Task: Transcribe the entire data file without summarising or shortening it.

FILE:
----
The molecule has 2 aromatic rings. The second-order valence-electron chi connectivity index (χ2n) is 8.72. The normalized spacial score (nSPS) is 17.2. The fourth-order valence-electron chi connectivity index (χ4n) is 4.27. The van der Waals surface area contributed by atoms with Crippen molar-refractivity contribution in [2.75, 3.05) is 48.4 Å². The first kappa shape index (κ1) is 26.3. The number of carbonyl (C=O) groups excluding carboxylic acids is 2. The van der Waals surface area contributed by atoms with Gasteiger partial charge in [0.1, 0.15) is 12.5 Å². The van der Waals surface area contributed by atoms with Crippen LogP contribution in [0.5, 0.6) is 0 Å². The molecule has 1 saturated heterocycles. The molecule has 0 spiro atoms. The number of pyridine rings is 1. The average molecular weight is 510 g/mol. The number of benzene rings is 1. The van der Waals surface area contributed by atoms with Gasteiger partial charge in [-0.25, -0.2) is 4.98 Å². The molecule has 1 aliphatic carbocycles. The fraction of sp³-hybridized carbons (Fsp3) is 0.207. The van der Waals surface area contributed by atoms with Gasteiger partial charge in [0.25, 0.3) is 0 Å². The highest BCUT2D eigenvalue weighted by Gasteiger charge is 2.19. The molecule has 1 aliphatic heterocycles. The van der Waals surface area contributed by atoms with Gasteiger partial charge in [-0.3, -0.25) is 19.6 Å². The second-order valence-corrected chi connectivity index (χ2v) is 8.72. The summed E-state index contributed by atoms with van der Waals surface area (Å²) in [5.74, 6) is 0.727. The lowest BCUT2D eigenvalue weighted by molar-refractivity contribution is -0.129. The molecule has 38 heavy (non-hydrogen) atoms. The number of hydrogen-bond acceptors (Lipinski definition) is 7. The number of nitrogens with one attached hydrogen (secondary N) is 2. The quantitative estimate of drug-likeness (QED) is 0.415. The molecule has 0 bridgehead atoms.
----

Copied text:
The molecule has 2 aromatic rings. The second-order valence-electron chi connectivity index (χ2n) is 8.72. The normalized spacial score (nSPS) is 17.2. The fourth-order valence-electron chi connectivity index (χ4n) is 4.27. The van der Waals surface area contributed by atoms with Crippen molar-refractivity contribution in [2.75, 3.05) is 48.4 Å². The first kappa shape index (κ1) is 26.3. The number of carbonyl (C=O) groups excluding carboxylic acids is 2. The van der Waals surface area contributed by atoms with Gasteiger partial charge in [0.1, 0.15) is 12.5 Å². The van der Waals surface area contributed by atoms with Crippen LogP contribution in [0.5, 0.6) is 0 Å². The molecule has 1 saturated heterocycles. The molecule has 0 spiro atoms. The number of pyridine rings is 1. The average molecular weight is 510 g/mol. The number of benzene rings is 1. The van der Waals surface area contributed by atoms with Gasteiger partial charge in [-0.25, -0.2) is 4.98 Å². The molecule has 1 aliphatic carbocycles. The fraction of sp³-hybridized carbons (Fsp3) is 0.207. The van der Waals surface area contributed by atoms with Gasteiger partial charge in [0.25, 0.3) is 0 Å². The highest BCUT2D eigenvalue weighted by Gasteiger charge is 2.19. The molecule has 1 aliphatic heterocycles. The van der Waals surface area contributed by atoms with Gasteiger partial charge in [-0.3, -0.25) is 19.6 Å². The second-order valence-corrected chi connectivity index (χ2v) is 8.72. The summed E-state index contributed by atoms with van der Waals surface area (Å²) in [5.74, 6) is 0.727. The lowest BCUT2D eigenvalue weighted by molar-refractivity contribution is -0.129. The molecule has 38 heavy (non-hydrogen) atoms. The number of hydrogen-bond acceptors (Lipinski definition) is 7. The number of nitrogens with one attached hydrogen (secondary N) is 2. The quantitative estimate of drug-likeness (QED) is 0.415. The molecule has 0 bridgehead atoms.